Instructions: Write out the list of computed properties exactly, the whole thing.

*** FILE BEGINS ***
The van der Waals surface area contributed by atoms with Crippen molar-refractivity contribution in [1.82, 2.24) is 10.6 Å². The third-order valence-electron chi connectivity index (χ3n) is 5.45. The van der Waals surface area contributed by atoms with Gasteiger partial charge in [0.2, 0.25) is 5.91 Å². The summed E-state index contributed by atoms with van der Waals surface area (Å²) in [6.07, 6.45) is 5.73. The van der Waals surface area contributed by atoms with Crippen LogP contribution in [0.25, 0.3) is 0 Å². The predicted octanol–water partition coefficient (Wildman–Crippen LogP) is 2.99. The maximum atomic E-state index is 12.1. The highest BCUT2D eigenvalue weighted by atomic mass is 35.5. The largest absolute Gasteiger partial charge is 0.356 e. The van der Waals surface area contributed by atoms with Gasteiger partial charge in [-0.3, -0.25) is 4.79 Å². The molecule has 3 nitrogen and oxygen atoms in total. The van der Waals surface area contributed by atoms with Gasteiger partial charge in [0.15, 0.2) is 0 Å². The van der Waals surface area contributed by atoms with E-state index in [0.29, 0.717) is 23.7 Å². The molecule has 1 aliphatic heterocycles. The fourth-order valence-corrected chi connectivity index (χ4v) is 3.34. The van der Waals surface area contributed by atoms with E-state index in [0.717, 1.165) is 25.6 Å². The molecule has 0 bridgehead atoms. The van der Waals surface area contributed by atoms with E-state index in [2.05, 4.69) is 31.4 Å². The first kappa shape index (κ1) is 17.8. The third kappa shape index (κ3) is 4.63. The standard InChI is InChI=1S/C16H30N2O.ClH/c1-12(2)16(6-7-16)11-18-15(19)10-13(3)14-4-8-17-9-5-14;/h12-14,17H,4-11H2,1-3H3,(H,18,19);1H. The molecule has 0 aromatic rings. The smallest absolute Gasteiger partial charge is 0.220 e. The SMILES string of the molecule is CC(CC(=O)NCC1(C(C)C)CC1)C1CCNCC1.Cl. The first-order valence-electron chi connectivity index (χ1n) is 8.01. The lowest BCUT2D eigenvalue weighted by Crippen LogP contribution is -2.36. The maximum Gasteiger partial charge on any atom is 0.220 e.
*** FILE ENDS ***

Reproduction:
The van der Waals surface area contributed by atoms with Crippen molar-refractivity contribution in [1.82, 2.24) is 10.6 Å². The third-order valence-electron chi connectivity index (χ3n) is 5.45. The van der Waals surface area contributed by atoms with Gasteiger partial charge in [0.2, 0.25) is 5.91 Å². The summed E-state index contributed by atoms with van der Waals surface area (Å²) in [6.07, 6.45) is 5.73. The van der Waals surface area contributed by atoms with Crippen LogP contribution in [0.25, 0.3) is 0 Å². The predicted octanol–water partition coefficient (Wildman–Crippen LogP) is 2.99. The maximum atomic E-state index is 12.1. The highest BCUT2D eigenvalue weighted by atomic mass is 35.5. The largest absolute Gasteiger partial charge is 0.356 e. The van der Waals surface area contributed by atoms with Gasteiger partial charge in [-0.3, -0.25) is 4.79 Å². The molecule has 3 nitrogen and oxygen atoms in total. The van der Waals surface area contributed by atoms with Gasteiger partial charge in [0.15, 0.2) is 0 Å². The van der Waals surface area contributed by atoms with E-state index in [0.29, 0.717) is 23.7 Å². The molecule has 1 aliphatic heterocycles. The fourth-order valence-corrected chi connectivity index (χ4v) is 3.34. The van der Waals surface area contributed by atoms with E-state index in [0.717, 1.165) is 25.6 Å². The molecule has 0 bridgehead atoms. The van der Waals surface area contributed by atoms with E-state index in [2.05, 4.69) is 31.4 Å². The first kappa shape index (κ1) is 17.8. The third kappa shape index (κ3) is 4.63. The standard InChI is InChI=1S/C16H30N2O.ClH/c1-12(2)16(6-7-16)11-18-15(19)10-13(3)14-4-8-17-9-5-14;/h12-14,17H,4-11H2,1-3H3,(H,18,19);1H. The molecule has 0 aromatic rings. The smallest absolute Gasteiger partial charge is 0.220 e. The SMILES string of the molecule is CC(CC(=O)NCC1(C(C)C)CC1)C1CCNCC1.Cl. The first-order valence-electron chi connectivity index (χ1n) is 8.01. The lowest BCUT2D eigenvalue weighted by Crippen LogP contribution is -2.36. The maximum Gasteiger partial charge on any atom is 0.220 e.